One thing in particular struck me now, in light of my having just finished transferring his classic recording of the Elgar concerto with the composer conducting. He said that at the age of seven or eight, he was already able to understand the emotions behind works like the Tchaikovsky concerto and the Lalo Symphonie Espganole; but the short morceaux of Kreisler like “Liebesfreud” and “Liebesleid” took longer to grasp, for it meant learning to appreciate the whole of the Viennese experience that had led to their composition – the meeting of disparate cultures, religions and history that developed the peculiar Viennese character, which he saw as, to paraphrase, a love of pleasure almost because one had to accept what one couldn’t change.
It put more into perspective what the sixteen year-old Menuhin was able to accomplish in his recording of the Elgar concerto. He had only first come to England three years before, but already he was beginning to understand the character of the people, which he wrote in his autobiography was “a kind of passionate innocence, very different from the passions – volcanic, aggressive, sophisticated, etc. – of other countries.” Although he saw Elgar’s music as “English to the point of being almost unexportable”, he was able to understand – and, more importantly, convey – what I would call the longing, relinquishment and “carrying on” in spite of things that the concerto embodies.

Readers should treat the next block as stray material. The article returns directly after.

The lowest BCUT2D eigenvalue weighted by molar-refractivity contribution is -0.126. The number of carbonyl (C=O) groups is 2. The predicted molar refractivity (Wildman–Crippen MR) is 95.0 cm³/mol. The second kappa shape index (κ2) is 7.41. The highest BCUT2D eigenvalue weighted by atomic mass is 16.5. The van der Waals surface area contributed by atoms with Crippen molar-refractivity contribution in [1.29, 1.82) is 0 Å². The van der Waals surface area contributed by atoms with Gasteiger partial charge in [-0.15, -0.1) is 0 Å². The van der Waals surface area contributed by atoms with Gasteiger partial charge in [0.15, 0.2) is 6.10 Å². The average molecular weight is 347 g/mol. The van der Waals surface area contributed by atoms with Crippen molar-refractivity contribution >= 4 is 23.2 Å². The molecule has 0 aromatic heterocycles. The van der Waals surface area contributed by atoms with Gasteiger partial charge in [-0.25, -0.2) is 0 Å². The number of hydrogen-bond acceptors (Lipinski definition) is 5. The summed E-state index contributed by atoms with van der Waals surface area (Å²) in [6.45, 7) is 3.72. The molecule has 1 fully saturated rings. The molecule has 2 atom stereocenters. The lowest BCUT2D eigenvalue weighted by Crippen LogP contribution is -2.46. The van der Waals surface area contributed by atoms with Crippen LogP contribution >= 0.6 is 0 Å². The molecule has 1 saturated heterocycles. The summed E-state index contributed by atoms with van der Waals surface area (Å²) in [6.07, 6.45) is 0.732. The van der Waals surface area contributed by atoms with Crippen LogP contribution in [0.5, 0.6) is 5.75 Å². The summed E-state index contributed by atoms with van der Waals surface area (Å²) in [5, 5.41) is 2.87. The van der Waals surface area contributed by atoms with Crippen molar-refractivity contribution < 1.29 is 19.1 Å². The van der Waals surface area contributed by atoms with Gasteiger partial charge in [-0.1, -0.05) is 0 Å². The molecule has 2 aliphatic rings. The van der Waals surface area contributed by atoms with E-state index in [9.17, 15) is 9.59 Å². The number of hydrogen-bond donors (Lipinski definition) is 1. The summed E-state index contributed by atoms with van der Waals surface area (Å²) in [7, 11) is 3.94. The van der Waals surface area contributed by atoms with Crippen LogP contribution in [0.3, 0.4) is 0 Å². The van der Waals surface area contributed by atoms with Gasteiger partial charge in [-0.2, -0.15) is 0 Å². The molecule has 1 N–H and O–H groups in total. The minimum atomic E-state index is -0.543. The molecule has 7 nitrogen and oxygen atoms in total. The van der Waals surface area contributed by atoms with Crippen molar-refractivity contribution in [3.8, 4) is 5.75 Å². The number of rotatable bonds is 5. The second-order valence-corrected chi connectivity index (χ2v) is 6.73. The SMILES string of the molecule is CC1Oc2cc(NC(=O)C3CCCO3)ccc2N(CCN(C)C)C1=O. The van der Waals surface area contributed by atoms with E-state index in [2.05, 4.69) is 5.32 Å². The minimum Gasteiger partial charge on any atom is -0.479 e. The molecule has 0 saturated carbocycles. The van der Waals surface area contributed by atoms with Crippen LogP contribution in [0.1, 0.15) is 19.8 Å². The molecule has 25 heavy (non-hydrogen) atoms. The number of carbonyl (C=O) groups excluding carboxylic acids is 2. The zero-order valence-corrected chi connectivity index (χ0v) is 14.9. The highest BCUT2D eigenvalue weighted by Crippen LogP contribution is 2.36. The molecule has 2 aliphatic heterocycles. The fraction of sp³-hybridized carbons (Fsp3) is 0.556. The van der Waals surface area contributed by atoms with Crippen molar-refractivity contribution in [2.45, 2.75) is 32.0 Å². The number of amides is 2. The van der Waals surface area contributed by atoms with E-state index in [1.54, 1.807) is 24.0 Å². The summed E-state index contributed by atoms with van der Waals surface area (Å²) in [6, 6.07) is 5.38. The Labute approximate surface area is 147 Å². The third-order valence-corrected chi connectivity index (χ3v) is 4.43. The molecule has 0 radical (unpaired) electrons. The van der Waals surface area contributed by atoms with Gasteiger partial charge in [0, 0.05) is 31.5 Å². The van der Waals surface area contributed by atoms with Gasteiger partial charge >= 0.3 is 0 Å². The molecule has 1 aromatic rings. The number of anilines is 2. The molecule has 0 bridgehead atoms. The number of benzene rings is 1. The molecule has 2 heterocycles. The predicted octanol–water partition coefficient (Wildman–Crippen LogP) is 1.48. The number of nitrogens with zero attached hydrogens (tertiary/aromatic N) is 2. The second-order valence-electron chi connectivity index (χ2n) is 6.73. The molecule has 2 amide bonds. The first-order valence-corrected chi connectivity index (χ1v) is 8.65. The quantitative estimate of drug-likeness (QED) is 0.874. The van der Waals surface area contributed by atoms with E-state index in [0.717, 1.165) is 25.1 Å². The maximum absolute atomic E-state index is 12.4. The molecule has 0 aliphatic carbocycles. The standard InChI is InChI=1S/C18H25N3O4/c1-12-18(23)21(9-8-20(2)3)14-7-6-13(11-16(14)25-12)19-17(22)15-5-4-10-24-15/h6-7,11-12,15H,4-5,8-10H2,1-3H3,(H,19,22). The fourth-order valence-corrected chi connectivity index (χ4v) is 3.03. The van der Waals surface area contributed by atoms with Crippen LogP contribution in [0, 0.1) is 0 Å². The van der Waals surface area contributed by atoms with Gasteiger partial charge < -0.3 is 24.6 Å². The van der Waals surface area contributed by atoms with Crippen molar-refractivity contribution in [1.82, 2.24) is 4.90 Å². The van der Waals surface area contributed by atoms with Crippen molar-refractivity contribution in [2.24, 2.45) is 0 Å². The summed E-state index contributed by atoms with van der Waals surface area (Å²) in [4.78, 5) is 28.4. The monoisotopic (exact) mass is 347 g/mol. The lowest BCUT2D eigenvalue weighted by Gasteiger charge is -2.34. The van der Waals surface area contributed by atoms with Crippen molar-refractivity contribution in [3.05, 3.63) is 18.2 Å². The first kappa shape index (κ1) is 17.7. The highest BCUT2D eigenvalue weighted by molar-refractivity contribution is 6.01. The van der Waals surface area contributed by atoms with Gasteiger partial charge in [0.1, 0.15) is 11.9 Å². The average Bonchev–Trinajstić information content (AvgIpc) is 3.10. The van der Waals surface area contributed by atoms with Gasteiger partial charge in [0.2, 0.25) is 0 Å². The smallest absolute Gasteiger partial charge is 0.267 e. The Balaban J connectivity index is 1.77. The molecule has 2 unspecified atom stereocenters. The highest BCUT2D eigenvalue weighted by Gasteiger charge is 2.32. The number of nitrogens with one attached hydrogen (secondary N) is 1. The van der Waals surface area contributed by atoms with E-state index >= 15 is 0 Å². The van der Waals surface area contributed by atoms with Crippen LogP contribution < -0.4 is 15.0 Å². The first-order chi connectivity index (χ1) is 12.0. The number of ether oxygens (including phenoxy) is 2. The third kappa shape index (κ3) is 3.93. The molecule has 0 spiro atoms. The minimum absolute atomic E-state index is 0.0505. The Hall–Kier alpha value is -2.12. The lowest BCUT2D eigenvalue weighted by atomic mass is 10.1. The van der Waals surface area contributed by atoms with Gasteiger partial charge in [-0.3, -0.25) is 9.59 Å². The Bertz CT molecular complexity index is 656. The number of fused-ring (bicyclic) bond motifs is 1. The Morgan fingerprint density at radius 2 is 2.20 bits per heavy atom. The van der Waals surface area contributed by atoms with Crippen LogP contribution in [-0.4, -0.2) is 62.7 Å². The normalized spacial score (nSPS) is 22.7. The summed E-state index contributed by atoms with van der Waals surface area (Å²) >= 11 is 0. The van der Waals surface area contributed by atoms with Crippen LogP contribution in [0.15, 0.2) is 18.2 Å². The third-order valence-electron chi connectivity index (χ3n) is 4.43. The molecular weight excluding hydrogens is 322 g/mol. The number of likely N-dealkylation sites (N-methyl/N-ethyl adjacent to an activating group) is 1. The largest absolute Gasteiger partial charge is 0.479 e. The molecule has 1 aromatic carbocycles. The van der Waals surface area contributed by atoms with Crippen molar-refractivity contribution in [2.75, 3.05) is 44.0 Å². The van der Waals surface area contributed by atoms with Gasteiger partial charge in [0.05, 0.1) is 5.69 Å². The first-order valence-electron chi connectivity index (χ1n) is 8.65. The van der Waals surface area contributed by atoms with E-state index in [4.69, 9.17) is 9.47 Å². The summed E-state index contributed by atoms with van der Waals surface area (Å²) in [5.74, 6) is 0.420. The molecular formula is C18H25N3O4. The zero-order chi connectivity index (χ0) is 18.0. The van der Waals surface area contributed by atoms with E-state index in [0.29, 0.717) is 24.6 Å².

It was that preternatural musical maturity that set the young Menuhin above the kind of technique-based prodigies whose videos fill YouTube today. And in these new transfers of his first concerto recordings (also including the Bruch G minor concerto), issued to commemorate the centenary of his birth, we can take the measure of this legendary performer at nearly the start of his long and illustrious career.